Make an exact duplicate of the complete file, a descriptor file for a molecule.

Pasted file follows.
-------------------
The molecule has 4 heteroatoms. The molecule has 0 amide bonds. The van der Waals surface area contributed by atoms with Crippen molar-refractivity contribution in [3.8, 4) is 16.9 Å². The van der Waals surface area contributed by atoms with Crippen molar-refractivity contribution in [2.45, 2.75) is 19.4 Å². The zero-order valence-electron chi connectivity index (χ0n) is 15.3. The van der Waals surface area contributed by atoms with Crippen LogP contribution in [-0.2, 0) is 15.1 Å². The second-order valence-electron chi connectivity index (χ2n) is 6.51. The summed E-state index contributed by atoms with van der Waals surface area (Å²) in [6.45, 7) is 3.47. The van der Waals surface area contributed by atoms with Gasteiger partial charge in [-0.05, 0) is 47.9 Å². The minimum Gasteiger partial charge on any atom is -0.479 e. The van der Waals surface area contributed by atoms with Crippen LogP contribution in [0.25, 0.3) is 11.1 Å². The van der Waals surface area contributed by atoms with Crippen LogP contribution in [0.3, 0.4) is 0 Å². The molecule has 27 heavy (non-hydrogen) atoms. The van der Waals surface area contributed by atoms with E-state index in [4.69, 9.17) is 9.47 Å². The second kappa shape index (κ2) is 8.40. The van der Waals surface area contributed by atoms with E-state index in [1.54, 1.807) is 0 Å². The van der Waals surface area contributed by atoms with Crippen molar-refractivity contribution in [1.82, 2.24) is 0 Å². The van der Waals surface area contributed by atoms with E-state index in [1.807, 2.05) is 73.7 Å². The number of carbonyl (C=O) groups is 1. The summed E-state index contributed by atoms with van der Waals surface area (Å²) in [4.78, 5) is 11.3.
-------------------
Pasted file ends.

The molecule has 4 heteroatoms. The molecule has 0 amide bonds. The van der Waals surface area contributed by atoms with Crippen molar-refractivity contribution in [3.8, 4) is 16.9 Å². The van der Waals surface area contributed by atoms with Crippen molar-refractivity contribution in [2.45, 2.75) is 19.4 Å². The zero-order valence-electron chi connectivity index (χ0n) is 15.3. The van der Waals surface area contributed by atoms with Crippen LogP contribution in [-0.2, 0) is 15.1 Å². The second-order valence-electron chi connectivity index (χ2n) is 6.51. The summed E-state index contributed by atoms with van der Waals surface area (Å²) in [6.45, 7) is 3.47. The van der Waals surface area contributed by atoms with Gasteiger partial charge in [-0.05, 0) is 47.9 Å². The minimum Gasteiger partial charge on any atom is -0.479 e. The van der Waals surface area contributed by atoms with Crippen LogP contribution in [0.25, 0.3) is 11.1 Å². The van der Waals surface area contributed by atoms with Crippen LogP contribution in [0.3, 0.4) is 0 Å². The molecule has 27 heavy (non-hydrogen) atoms. The van der Waals surface area contributed by atoms with E-state index in [4.69, 9.17) is 9.47 Å². The second kappa shape index (κ2) is 8.40. The van der Waals surface area contributed by atoms with E-state index in [1.54, 1.807) is 0 Å². The van der Waals surface area contributed by atoms with Crippen molar-refractivity contribution in [1.82, 2.24) is 0 Å². The van der Waals surface area contributed by atoms with E-state index in [1.807, 2.05) is 73.7 Å². The number of carbonyl (C=O) groups is 1. The summed E-state index contributed by atoms with van der Waals surface area (Å²) in [4.78, 5) is 11.3.